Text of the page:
3.3 Gruner’s interpretation of the Glarus slates
Gruner attached special importance to slate and shale formations in the Alps, as he saw in them unambiguous proofs for prolonged and episodic sedimentation at the bottom of a standing body of water (e.g. Gruner 1760b, 103). Already Johann Jakob Scheuchzer (Fischer 1973) had been impressed by the lower Oligocene Engi slates, and especially their rich fossil content, outcropping in the footwall of the famous Glarus thrust in the Glarus Alps (Furrer and Leu 1998). As documented by Trümpy (2003), he recognized the graded bedding within these economically important slate layers and speculated about its origin (Scheuchzer 1718). Probably under the influence of Woodward’s (1723, first edition 1695) idea that global sedimentation following the general turmoil of the Deluge should have resulted in a kind of “mega-grading” according to weight of all sedimentary particles and fossils whirled around with the diluvial muddy waters, Scheuchzer invoked a post-depositional explanation for the graded bedding of the single layers of the slate. He wrote: “However, from the given facts it has to be assumed that the principle layer [i.e. the whole slate formation] has formed by means of a general settling of material and that each particular layer [i.e. a graded slate layer] has not immediately acquired its highest degree of solidity, but has stayed in the state of a fluid such as water mixed with clay. Hence, in each particular layer heavier particles have settled over a prolonged period of time to the bottom and have thus separated from the lighter particles.” (Scheuchzer 1718, 111, see also Scheuchzer 1716, 114).Footnote 1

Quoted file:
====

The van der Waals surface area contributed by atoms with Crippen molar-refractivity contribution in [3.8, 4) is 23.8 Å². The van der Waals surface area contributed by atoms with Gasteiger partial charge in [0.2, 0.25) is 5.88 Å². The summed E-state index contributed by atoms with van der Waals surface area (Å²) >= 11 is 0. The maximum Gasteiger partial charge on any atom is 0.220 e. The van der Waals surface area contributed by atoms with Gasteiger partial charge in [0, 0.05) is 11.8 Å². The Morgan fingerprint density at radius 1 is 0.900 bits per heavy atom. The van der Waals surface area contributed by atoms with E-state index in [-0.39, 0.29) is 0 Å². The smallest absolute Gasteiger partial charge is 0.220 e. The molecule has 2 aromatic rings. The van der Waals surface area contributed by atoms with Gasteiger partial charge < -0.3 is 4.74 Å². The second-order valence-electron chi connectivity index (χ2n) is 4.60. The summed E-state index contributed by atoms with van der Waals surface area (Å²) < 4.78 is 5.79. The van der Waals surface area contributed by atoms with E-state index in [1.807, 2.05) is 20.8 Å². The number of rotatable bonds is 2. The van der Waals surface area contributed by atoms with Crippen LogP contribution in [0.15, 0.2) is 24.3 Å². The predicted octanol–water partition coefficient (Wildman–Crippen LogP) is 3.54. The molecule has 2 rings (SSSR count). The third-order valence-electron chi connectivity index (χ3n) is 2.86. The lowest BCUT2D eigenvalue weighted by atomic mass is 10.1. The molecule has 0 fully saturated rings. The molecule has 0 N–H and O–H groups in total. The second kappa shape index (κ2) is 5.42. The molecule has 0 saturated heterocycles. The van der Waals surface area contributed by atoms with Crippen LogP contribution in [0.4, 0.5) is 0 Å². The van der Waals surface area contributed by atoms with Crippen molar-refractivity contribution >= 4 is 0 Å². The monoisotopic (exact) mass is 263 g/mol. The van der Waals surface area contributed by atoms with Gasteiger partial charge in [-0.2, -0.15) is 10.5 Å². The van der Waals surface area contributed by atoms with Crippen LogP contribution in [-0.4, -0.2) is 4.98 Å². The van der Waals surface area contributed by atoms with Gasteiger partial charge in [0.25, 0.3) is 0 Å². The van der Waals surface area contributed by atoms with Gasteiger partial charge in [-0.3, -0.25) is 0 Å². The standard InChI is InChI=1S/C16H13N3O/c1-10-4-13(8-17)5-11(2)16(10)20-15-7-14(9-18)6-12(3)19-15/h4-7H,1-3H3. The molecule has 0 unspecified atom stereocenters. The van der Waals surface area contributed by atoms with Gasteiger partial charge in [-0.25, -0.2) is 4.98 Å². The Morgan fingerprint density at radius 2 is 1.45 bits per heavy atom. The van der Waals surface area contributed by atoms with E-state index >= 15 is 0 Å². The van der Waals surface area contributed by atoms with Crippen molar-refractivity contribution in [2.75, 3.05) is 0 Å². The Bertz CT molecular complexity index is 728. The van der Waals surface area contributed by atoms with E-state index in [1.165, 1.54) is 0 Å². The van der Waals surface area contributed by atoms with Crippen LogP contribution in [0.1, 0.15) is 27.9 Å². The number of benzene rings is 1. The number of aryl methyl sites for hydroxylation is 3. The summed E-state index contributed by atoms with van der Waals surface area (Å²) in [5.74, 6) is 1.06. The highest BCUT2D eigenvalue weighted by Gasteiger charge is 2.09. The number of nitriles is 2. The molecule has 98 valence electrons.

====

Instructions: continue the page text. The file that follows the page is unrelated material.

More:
Gruner, undoubtedly building upon Scheuchzer’s descriptions and interpretations, now took a remarkable mental step and transformed Scheuchzer’s diluvial explanation (including the ad-hoc post-depositional-grading hypothesis) into a more timely (i.e. mid-eighteenth century) hypothesis invoking a long-standing ante-diluvian sea (Fig. 2): “The substance constituting the roof slates, whose individual particles are invisible for the eye and can hardly be felt with the fingers, consists, following the judgement of every naturalist, of fine-grained muddy and marly earth, which can only be found on the floor of lakes and the sea. Thus, an extended body of water must have existed for a prolonged period of time within our [i.e. Switzerland’s] borders, whose internal movements periodically liquified the muddy matter covering its floor. The quiescence following these disturbances let these mud particles fall down again, such that as a consequence of the alternation of movement and calmness during a very long span of time, thin layers were stacked on top of each other bit by bit, eventually forming whole mountain masses. Two main arguments render this inference not only probable but rather beyond question. 1. Because these slaty layers almost always contain creatures living in the sea such as fish, clams and sea weeds: so e.g. in the roof slates of the Glarus area or in the slate pit near Meyringen [Meiringen in the Bernese Oberland]. But these two slate mountains are the only ones which so far have been cut through and exploited in Switzerland: hence it seems likely to find similar foreign bodies [fossils] in others as well. 2. Because these slate formations are always composed of very thin layers, which in turn consist almost always of a coarser and a finer grained sheet, regularly alternating, with the coarser sheet always below, the foreign bodies always between the two. Thus, it seems difficult to account for the origin of these rocks in another way as follows: they have been formed during a long period of time by means of the regular change of movement and quiescence of an overlying body of water. After each episode of movement, the coarser parts, being the heavier ones, settled first, the finer and lighter ones afterwards and so alternating layers of finer and coarser grains have been laid down.” (Gruner 1773, 31–32, see also Gruner 1760a, 145 for a shorter and less explicit remark on the same topic). The last sentence, admittedly if taken out of historic context, is essentially compatible with an explanation of graded bedding by means of turbidity currents. However, it would of course be an anachronistic distortion of the evidence to ascribe to Gruner the anticipation of this concept some 170 years before the turbidite revolution. Put into its proper historical context, it seems more reasonable to assume that Gruner was thinking about submarine bottom currents (a veritable kind of submarine rivers, Gruner 1773, 34; an idea made popular by Buffon in his 1749 Théorie de la terre) as a cause for the periodic disturbances resulting in graded bedding in the Engi slates.